As the meeting began, Amman announced that Jordan's King Abd Allah II will not the attend the summit on Tuesday and Wednesday in the Algerian capital because of a prior commitment to meet investors in the United States.

The king was only one of several key Arab leaders to pullout of the summit, which will not be attended also by Lebanese President Emile Lahud and United Arab Emirates President Shaikh Khalifa bin Zayid Al Nahayan.

Nonetheless, Jordanian Foreign Minister Hani Mulki said he thought the country's peace proposal would succeed in putting back on the table the three-year-old Middle East plan for a comprehensive Arab peace with Israel, based on a land-for-peace settlement.

"The objective was to make the Arab peace plan shine and we did," he told AFP.

Durable peace

The Jordanian proposal stipulates "the readiness of Arab countries to put an end to the Arab-Israeli conflict and to be engaged in security and stability in the Middle East," Mulki said.

It also evokes "normal relations between the Arab countries and Israel in case a just and durable peace is achieved on the basis of international resolutions".

Mulki is hopeful the proposal
will revive the Arab peace plan

He insisted that its very foundations were based on "the principle of land-for-peace and the terms of the (1991) Madrid conference", which launched the Arab-Israeli peace process.

The Jordanian proposal, which was first put forward by Saudi Arabia at the Beirut summit in 2002, faced opposition from a majority of foreign ministers tasked with preparing the Algiers meeting.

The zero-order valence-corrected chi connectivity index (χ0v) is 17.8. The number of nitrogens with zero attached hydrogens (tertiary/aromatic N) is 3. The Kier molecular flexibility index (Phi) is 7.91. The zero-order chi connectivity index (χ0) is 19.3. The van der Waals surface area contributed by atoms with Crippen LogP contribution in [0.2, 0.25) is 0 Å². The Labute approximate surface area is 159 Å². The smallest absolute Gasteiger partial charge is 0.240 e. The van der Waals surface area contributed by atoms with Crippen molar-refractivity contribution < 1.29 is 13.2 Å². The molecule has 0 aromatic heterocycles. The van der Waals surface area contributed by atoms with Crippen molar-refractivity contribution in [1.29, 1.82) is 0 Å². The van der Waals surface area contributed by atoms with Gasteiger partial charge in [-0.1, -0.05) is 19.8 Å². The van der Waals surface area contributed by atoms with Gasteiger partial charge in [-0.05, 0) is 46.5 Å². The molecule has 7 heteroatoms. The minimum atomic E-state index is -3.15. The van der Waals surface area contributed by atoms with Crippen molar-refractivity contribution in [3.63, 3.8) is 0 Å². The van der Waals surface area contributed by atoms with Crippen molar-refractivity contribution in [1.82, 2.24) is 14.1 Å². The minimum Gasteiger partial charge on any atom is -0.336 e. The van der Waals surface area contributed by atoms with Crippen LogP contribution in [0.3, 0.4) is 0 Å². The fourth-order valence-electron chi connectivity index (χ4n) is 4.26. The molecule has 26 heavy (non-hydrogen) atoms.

An Arab diplomat said on Friday that the Palestinians, Syria and Lebanon were opposed to the text and that the principal sticking points were "vague, confusing and insufficient" proposals over the future status of Jerusalem and of Palestinian refugees.

Israel hopeful

Late on Friday, Palestinian Foreign Minister Nasir al-Qudwa said his colleagues "agreed on a new formula (and) used the same language" adopted in Beirut concerning Jerusalem and Palestinian refugees.

"The simple fact that Jordan has suggested this kind of proposal marks the beginning
of change in the
Arab world"

senior official in Israeli Prime Minister Ariel Sharon's office

Israeli officials, meanwhile, expressed hope that the Arab summit will adopt the Jordanian initiative.

"The simple fact that Jordan has suggested this kind of proposal marks the beginning of change in the Arab world," a senior official in the office of Prime Minister Ariel Sharon told AFP.

"It's not yet ground breaking, but it's progress. It remains to be seen whether the moderate countries will manage to set the tone during this summit," he said.

Deputy Prime Minister Shimon Peres also welcomed the Jordanian proposal and hopes the leaders of the 22-member Arab League who will gather in Algeria will rubberstamp the initiative.

League of peace?

"The Arab League must decide whether it's a league of peace or of continuing the conflict ... . It can't impose its will on Israel, just as we can't impose our will on it," Peres said.

Palestinians said there was no
mention of refugees

"Opting for peace would be the best help the league can give towards creating a Palestinian state," Peres added.

Arab leaders are further expected to discuss the Lebanese crisis and Syria's withdrawal from the country, although Lebanese President Emile Lahud also decided to skip the Algiers summit because of the situation in his country.

The situation in Iraq where the first post-war elected parliament in half a century met last week to form a government, will also be on the agenda of the summit along with Sudan and Somalia.

A review of Arab reform and plans to set up a pan-Arab "parliament" are also on the agenda.